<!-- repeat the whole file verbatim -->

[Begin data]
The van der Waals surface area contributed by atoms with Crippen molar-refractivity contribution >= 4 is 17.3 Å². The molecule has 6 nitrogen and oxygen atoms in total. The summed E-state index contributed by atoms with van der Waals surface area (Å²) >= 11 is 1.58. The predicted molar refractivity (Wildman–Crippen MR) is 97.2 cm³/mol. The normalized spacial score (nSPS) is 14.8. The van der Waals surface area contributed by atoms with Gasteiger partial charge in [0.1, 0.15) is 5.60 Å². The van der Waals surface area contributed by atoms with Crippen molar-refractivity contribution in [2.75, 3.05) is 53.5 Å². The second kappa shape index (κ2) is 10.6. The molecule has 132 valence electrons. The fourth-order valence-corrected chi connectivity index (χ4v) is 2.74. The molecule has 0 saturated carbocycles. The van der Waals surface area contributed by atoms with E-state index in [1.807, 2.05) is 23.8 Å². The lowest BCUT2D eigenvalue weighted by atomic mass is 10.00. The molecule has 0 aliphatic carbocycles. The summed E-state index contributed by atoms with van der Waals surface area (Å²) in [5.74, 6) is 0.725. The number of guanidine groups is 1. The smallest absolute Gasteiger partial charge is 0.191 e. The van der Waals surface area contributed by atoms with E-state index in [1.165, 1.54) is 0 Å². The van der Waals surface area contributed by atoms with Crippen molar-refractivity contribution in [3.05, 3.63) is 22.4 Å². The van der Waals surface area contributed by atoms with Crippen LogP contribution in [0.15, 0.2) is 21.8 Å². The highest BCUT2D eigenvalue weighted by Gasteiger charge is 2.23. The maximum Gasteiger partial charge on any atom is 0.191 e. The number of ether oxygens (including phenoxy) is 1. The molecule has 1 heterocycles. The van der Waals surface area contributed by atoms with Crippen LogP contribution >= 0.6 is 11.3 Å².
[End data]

The van der Waals surface area contributed by atoms with Crippen molar-refractivity contribution >= 4 is 17.3 Å². The molecule has 6 nitrogen and oxygen atoms in total. The summed E-state index contributed by atoms with van der Waals surface area (Å²) >= 11 is 1.58. The predicted molar refractivity (Wildman–Crippen MR) is 97.2 cm³/mol. The normalized spacial score (nSPS) is 14.8. The van der Waals surface area contributed by atoms with Gasteiger partial charge in [0.1, 0.15) is 5.60 Å². The van der Waals surface area contributed by atoms with Crippen molar-refractivity contribution in [2.75, 3.05) is 53.5 Å². The second kappa shape index (κ2) is 10.6. The molecule has 132 valence electrons. The fourth-order valence-corrected chi connectivity index (χ4v) is 2.74. The molecule has 0 saturated carbocycles. The van der Waals surface area contributed by atoms with E-state index in [1.807, 2.05) is 23.8 Å². The lowest BCUT2D eigenvalue weighted by atomic mass is 10.00. The molecule has 0 aliphatic carbocycles. The summed E-state index contributed by atoms with van der Waals surface area (Å²) in [5.74, 6) is 0.725. The number of guanidine groups is 1. The smallest absolute Gasteiger partial charge is 0.191 e. The van der Waals surface area contributed by atoms with E-state index in [1.165, 1.54) is 0 Å². The van der Waals surface area contributed by atoms with Crippen molar-refractivity contribution in [3.05, 3.63) is 22.4 Å². The van der Waals surface area contributed by atoms with Crippen LogP contribution in [0.15, 0.2) is 21.8 Å². The highest BCUT2D eigenvalue weighted by Gasteiger charge is 2.23. The maximum Gasteiger partial charge on any atom is 0.191 e. The number of ether oxygens (including phenoxy) is 1. The molecule has 1 heterocycles. The van der Waals surface area contributed by atoms with Crippen LogP contribution >= 0.6 is 11.3 Å².